Levering earned another master's in composition, studying with renowned composer Bernard Rands at Boston University. Ultimately he decided not to pursue a university career, and now he is a rare breed: a full-time composer who doesn't need a day job to make ends meet. He has received numerous commissions for his music and a string of awards.
Associate Professor of Music Jonathan Hallstrom and Allison Dunn '07 discuss Dunn's work in Hallstrom's Introduction to Music course. An English major, Dunn sees her work as creative writing with sounds.
Photo by Fred Field
Yet even as a successful composer, Levering is frustrated. "Audiences are so rarely exposed to contemporary classical music, it's no wonder they have anxiety about going to hear it,— he said.
Hallstrom already had music in his head when he took a mandatory course in electronic music as a graduate student at the University of Iowa. But it was after hearing a performance of music by John Chowning, a major figure in the computer music scene at Stanford, that the sparks began to fly.
Hallstrom received a grant to spend three weeks at Chowning's lab in the mid-1980s, which he refers to as the "wild west days of computer music.— The electronic music studio was in an abandoned phone company office where a bunch of computer nerds basically camped out, waiting eight hours for the mainframe computer to process about 10 seconds of music.
Told he'd never get anywhere in just three weeks, Hallstrom was determined. With little more than a manual and an account on the system, he too started spending days and nights in the studio, teaching himself how to get sounds out of the computer. When he inadvertently typed in the wrong commands and "blew up— the system, a cascade of unexpected but intriguing sounds came tumbling out of the speaker.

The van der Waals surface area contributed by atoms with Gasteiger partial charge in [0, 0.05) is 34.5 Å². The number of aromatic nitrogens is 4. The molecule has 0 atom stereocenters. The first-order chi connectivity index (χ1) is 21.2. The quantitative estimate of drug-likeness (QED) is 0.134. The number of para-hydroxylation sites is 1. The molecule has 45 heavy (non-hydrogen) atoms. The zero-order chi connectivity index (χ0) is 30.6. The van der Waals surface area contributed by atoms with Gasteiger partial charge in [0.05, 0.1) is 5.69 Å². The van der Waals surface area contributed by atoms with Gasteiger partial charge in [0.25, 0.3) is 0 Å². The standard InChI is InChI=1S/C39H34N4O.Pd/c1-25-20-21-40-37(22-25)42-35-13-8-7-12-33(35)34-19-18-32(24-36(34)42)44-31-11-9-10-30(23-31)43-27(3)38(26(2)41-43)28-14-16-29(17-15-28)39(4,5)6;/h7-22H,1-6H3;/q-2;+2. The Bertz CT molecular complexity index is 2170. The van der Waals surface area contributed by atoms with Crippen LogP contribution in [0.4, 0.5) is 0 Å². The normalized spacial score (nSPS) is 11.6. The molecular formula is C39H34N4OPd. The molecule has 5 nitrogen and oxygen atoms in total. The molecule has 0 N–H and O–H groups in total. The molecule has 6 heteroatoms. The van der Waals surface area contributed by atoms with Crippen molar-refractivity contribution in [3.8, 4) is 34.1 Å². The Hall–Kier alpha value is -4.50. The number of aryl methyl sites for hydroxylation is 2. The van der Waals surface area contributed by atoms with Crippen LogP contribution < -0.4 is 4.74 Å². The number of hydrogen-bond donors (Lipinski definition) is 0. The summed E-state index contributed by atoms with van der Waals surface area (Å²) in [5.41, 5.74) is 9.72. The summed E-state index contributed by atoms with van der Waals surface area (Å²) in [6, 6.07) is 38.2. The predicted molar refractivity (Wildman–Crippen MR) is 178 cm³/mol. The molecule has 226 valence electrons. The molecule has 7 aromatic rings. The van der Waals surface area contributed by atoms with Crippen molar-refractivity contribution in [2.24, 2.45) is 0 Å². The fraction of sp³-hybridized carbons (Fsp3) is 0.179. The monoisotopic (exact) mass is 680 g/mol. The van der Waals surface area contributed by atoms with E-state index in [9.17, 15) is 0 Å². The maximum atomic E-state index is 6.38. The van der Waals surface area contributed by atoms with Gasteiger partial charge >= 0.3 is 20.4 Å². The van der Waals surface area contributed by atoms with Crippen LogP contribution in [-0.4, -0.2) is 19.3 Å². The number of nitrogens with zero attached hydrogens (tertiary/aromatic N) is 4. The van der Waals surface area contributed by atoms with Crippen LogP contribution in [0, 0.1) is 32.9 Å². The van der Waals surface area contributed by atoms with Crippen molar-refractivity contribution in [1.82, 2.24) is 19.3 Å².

Chowning, who happened to be walking by, was impressed. Serendipity? Perhaps. Hallstrom was given a grant to spend two years at Stanford's Center for Computer Research in Music and, essentially, a permanent membership in an exclusive club for computer composers.
#bells#left#70%#Today Hallstrom, like his predecessor Peter Ré, conducts the Colby Symphony Orchestra as well as the Colby Sinfonietta, a smaller group devoted to contemporary music. Unlike Ré, Hallstrom's keyboard is the data entry device for a cutting edge of computer-generated art—a portal to "intermedia,— the intersection of interactive and multimedia technology.
Enter Hallstrom's computer music studio in the Bixler Art and Music Center and you'll find racks of synthesizers, a very powerful computer, and the electronic keyboard a.k.a. data entry device. There are no conventional musical instruments, no sheafs of staff paper. The occasional violin strain floating in from the adjoining practice room is the only reminder of the traditional acoustic world out there.
A lot of what Hallstrom does is experimental. "You start with a vision. Can I do this? How can I do this? You're making sounds and you can massage them. The most inspiring things come from mistakes,— a lesson learned early, he said, in Chowning's lab at Stanford.
At Colby he started in a closet with a custom-made synthesizer and a Kay-Pro computer that had 64K of memory. Now the studio has powerful processors and sophisticated software that can generate in nearly real time what used to take many hours to process.